How do corporations that didn’t exist prior to the 1900s have ties to the slave trade? They don’t. Nonetheless, modern-day companies are expected to be responsible for the 150-year-old activities of their predecessors, no matter how distant or tenuous the connection.

For example, according to a report from the National Legal and Policy Center, Dorothy Tillman accused Bank of America of lying when it responded to the city ordinance by reporting it had no past ties to slavery. Tillman contended that Bank of America was complicit in the slave trade because John Brown, a co-founder of Providence Bank in 1791, was a slave-owner. Providence Bank became part of Fleet Boston sometime over the next 200 years and then Bank of America acquired Fleet Boston in 2004.

Bank of America argued that Brown’s personal connection to slavery was irrelevant because it did not mean Bank of America profited from slavery. Tillman proceeded to threaten to cancel a $500 million refinancing contract that existed between Bank of America and the city if the bank did not admit that it profited from slavery.

FleetBoston is also being sued for reparations. The company can be traced to hundreds of predecessor banks but only one has been found to have links to slavery.

In a short time, several corporations began to cave to the extortion tactics used by city council members and others like the NAACP, who threatened boycotts and protests if the companies refused to come to the table to talk reparations. In an attempt to appease activists, corporations began issuing formal apologies and donating millions to African American organizations.

In 2005, however, when JP Morgan Chase issued its apology and created a $5 million college scholarship fund for African American students in Louisiana, reparation advocates denounced the donation as a “joke” and “insulting”. Reparation plaintiffs attorney, Lionel Jean Baptiste, said, “To give back $5 million does not begin to make up for the tremendous wealth that JP Morgan Chase extracted from enslaved Africans”.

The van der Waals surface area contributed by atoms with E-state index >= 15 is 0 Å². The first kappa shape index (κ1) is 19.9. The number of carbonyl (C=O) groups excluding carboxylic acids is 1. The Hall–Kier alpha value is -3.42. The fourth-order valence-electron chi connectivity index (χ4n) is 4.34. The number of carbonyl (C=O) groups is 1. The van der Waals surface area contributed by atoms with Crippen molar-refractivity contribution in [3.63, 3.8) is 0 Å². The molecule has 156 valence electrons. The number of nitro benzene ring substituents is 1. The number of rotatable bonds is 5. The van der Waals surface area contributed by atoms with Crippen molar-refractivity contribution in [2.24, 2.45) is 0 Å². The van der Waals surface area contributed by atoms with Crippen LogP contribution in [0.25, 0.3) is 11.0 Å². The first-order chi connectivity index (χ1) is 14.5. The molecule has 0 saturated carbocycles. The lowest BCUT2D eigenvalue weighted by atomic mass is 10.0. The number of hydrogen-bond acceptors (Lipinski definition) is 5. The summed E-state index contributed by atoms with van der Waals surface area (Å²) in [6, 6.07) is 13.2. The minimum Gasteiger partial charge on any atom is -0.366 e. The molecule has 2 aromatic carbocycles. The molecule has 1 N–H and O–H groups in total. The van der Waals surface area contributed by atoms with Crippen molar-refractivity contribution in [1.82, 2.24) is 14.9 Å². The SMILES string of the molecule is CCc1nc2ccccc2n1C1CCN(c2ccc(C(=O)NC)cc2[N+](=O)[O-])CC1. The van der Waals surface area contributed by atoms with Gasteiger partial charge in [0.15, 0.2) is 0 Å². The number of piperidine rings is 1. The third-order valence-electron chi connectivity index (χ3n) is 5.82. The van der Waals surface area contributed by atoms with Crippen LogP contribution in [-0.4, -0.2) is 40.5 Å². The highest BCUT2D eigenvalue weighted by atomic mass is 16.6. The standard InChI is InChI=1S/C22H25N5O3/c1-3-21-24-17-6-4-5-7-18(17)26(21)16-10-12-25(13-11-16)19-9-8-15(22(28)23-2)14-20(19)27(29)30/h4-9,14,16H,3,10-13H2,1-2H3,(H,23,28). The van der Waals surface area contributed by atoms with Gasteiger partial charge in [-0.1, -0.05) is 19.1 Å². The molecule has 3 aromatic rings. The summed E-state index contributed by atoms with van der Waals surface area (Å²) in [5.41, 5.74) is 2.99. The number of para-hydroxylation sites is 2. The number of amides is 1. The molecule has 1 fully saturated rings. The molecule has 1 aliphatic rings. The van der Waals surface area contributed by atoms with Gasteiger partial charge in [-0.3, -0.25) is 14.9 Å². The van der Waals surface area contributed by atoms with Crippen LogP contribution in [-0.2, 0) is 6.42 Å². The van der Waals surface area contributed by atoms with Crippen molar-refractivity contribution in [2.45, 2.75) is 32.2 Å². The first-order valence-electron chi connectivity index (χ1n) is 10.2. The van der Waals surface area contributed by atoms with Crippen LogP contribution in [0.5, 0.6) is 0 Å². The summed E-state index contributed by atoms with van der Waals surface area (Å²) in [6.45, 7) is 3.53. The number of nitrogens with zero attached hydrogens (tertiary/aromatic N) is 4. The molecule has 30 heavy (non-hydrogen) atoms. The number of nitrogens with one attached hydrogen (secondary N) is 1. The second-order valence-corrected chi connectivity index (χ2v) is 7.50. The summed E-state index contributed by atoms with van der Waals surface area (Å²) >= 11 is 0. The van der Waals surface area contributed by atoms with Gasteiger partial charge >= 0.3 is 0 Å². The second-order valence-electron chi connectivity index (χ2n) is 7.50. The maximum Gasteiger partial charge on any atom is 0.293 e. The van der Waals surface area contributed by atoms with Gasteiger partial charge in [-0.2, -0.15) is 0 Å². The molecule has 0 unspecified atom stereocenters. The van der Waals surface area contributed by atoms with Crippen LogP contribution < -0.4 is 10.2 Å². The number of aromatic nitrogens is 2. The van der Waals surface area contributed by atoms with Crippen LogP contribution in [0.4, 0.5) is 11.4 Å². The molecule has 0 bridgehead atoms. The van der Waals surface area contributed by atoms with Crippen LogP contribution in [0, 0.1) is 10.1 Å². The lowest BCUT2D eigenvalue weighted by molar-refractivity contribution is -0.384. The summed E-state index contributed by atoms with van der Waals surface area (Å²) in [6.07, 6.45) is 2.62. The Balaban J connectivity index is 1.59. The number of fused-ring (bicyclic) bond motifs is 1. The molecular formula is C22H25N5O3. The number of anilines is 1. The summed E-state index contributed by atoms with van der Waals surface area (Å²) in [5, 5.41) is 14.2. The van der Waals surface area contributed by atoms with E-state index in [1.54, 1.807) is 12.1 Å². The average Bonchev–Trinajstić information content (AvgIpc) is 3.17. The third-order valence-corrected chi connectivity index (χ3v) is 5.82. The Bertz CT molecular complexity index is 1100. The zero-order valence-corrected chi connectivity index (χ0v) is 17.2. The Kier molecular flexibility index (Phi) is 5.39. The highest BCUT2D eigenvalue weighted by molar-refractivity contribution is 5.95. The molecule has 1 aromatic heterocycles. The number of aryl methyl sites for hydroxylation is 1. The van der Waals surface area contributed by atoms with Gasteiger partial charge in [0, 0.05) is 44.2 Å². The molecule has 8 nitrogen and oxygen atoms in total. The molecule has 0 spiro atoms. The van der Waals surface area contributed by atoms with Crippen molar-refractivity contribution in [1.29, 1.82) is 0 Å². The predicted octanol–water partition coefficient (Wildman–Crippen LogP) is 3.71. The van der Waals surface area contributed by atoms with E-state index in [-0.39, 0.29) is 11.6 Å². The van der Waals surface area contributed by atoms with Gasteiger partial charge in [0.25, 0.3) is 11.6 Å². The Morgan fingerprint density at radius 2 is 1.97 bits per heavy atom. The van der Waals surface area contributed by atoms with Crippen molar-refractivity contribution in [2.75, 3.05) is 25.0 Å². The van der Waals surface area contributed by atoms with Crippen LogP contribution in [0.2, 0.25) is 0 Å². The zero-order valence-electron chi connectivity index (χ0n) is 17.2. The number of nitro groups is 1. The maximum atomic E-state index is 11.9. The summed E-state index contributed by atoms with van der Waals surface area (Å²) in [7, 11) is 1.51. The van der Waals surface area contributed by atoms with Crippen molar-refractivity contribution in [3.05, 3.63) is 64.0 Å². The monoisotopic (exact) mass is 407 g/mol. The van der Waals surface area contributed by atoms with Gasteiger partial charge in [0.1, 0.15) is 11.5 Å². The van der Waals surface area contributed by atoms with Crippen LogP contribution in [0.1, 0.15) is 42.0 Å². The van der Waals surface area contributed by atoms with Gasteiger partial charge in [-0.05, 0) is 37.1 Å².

Bank of America’s written apology and $5 million donation was also met with a negative response from council members. Tillman said Bank of America’s report was “disingenuous” and insisted she had evidence that Providence Bank was involved in manufacturing leg irons for slaves.

The San Francisco and Oakland ordinances both included the establishment of a fund for “the collection of voluntary contributions from Contractors subject to the ordinance… to be used to ameliorate the legacy of the Slavery Era”. No pressure there.

One thing slave-era ordinances and state laws currently in effect have in common is that they all require companies to submit the names of any slaves and slave holders discovered in their records. Those names are then provided to the public for use in reparation lawsuits.

Because of the failure of previous lawsuits that demanded reparations for an unspecified group of people, “the descendants of slaves”, for example, attorneys and lawmakers learned that the courts require specifically-named plaintiffs and defendants. That’s where slave-era disclosure laws and web sites like Ancestry.com and Rootsweb.com come in.

If you recall in my most recent article in this series, I mentioned Obama appointee, James Wagner. Wagner is president of Emory University, home to a trans-Atlantic slave trade database used to locate the names of slaves.